Crowden died on 19 October 2010 in Edinburgh after a short illness. Crowden is survived by his wife, Phyllida Hewat, whom he married in 1952, a son and three daughters, one of whom, Sarah, followed him into acting.


Television roles

Year Title Role Notes
1956 David Copperfield Mr. Gulpidge
1957 Nicholas Nickleby Mr. Pyke
1958 Charlesworth at Large Landlord
1964 HMS Paradise Commander Shaw
1964 Redcap: The Patrol Major Fraser
1965 Danger Man:That's Two Of Us Sorry Commander Braithwaite
1965 The Sullavan Brothers Mr. Cullinane
1970 Catweazle:The Enchanted King Gobbling
1971 The Guardians:The Dirtiest Man in the World The Dirtiest Man
1973 The Adventures of Black Beauty: Goodbye Beauty Mr. Crevace
1975 Porridge: Christmas Special – "No Way Out" Prison Physician
1977 '1990': Decoy Dr. Sondeberg
1977 Raffles: Home Affairs Sir Arthur Rumbold
1979–1980 Doctor Who: The Horns of Nimon Soldeed
1982 The Brack Report Max Challen
1985 Bleak House Lord Chancellor
1986–1988 A Very Peculiar Practice Dr. Jock McCannon
1986 All Passion Spent Herbert
1990–1994 Waiting for God Tom Ballard
1991 Rumpole of the Bailey Sir Hector MacAuliffe
1992 The Alleyn Mysteries: Final Curtain Sir Henry Ancred
1994 Love on a Branch Line Professor Pollux
1996 Gulliver's Travels Professor of Politics
2000 The 10th Kingdom Old Retainer
2001 Dr. Terrible's House of Horrible (Episode 'Curse of the Blood of the Lizard of Doom') Professor MacLewton
2001 The Way We Live Now The Marquis of Auld Reekie
2002 Midsomer Murders (Episode Ring Out Your Dead) Reggie Barton
2007 Waking the Dead (Episode Deus ex Machina) Sir Cyril Barrett
2008 Foyle's War (Episode 'Broken Souls') Sir John Sackville (final television appearance)

Film roles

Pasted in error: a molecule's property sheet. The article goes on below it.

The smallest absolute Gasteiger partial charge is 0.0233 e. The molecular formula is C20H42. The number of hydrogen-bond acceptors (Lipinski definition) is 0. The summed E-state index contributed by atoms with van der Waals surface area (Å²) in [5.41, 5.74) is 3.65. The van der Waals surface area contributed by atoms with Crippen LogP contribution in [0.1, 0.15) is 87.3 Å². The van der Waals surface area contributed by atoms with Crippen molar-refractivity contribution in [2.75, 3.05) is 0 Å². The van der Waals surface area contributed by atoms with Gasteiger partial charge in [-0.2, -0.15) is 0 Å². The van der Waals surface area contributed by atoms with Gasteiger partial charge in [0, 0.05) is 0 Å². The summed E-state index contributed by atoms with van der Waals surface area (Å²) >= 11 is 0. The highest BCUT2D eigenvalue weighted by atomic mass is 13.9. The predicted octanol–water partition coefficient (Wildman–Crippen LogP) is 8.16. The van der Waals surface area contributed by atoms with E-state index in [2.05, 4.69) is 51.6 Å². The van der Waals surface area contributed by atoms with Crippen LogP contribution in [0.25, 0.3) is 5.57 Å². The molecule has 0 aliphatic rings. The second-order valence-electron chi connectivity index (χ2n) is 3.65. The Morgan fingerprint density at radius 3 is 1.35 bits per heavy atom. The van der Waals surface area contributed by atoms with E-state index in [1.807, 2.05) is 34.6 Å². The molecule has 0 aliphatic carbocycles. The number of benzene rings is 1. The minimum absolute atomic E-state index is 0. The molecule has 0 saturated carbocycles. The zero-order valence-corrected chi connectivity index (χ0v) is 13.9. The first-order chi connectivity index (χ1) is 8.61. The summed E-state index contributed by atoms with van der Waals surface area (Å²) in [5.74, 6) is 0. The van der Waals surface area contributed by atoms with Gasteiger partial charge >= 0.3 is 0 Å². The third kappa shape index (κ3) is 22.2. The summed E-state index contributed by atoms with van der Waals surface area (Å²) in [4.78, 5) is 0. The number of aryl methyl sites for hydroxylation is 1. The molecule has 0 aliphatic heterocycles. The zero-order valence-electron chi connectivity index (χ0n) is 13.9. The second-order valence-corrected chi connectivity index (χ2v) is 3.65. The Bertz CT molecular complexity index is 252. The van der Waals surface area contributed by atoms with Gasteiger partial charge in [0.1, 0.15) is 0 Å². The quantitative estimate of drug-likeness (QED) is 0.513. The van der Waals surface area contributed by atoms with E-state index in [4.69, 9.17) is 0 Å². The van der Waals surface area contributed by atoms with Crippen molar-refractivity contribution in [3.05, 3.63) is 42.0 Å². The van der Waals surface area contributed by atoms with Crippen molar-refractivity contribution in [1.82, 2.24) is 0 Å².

Year Title Role Notes
1959 The Bridal Path Man Giving Directions to the Beach Uncredited
1961 Don't Bother to Knock Scoutmaster Uncredited
1962 We Joined the Navy Uncredited
1965 One Way Pendulum Prosecuting Counsel / Caretaker
1966 Morgan - A Suitable Case for Treatment Counsel
1968 If.... History Master: Staff
1969 The File of the Golden Goose Smythe
1969 The Virgin Soldiers Medical Officer
1970 Leo the Last Max
1970 The Rise and Rise of Michael Rimmer Bishop of Cowley
1971 Percy Alfred Spaulton
1971 The Night Digger Mr. Bolton
1972 Something to Hide Lay Preacher
1971 Up the Chastity Belt Sir Coward de Custard
1972 The Ruling Class Kelso Truscott
1972 The Amazing Mr Blunden Mr. Clutterbuck
1973 O Lucky Man! Stewart / Prof. Millar / Meths Drinker
1973 The Final Programme Dr. Smiles
1974 The Abdication Cardinal Barberini
1974 The Little Prince The General
1974 Romance with a Double Bass Count Alexei
1975 The New Spartans
1977 Hardcore Lord Yardarm
1977 Jabberwocky Fanatics' Leader
1977 Three Dangerous Ladies The Butler (segment "The Island")
1981 For Your Eyes Only First Sea Lord
1982 Britannia Hospital Professor Millar
1982 The Missionary The Reverend Fitzbanks
1984 The Company of Wolves Old Priest
1985 Code Name: Emerald Sir Geoffrey Macklin
1985 Out of Africa Lord Belfield
1988 A Handful of Dust Mr. Graceful
1996 The Innocent Sleep George
1998 The Sea Change Chairman of The Board
1998 I Want You Old Man
2002 Possession Sir George
2003 Calendar Girls Richard


  1. ^ Randall, Nicholas (21 October 2010). "Stage and screen star Graham Crowden dies, aged 87". The Scotsman. Edinburgh.
  2. ^ "Graham Crowden (obituary)". The Times. 21 October 2010. p. 65.
  3. ^ University of Edinburgh Journal, vol. 9, University of Edinburgh Graduates' Association, 1938, p. 287
  4. ^ The Newsroom (21 October 2010). "Obituary: Graham Crowden, actor". The Scotsman. Retrieved 9 February 2021.
  5. ^ Who's Who In The Theatre: a biographical record of the contemporary stage, seventeenth edition, vol. I, ed. Ian Herbert, Gale Research Company, 1981, p. 154
  6. ^ Who's Who In The Theatre: a biographical record of the contemporary stage, seventeenth edition, vol. I, ed. Ian Herbert, Gale Research Company, 1981, p. 154
  7. ^ "Graham Crowden obituary". the Guardian. 22 October 2010. Retrieved 9 February 2021.
  8. ^[bare URL][dead link]
  9. ^ BBC: Very quietly, Waiting For God became a huge success...

Michael Palin, Halfway to Hollywood, p. 162

External links

This page was last edited on 14 July 2021, at 11:01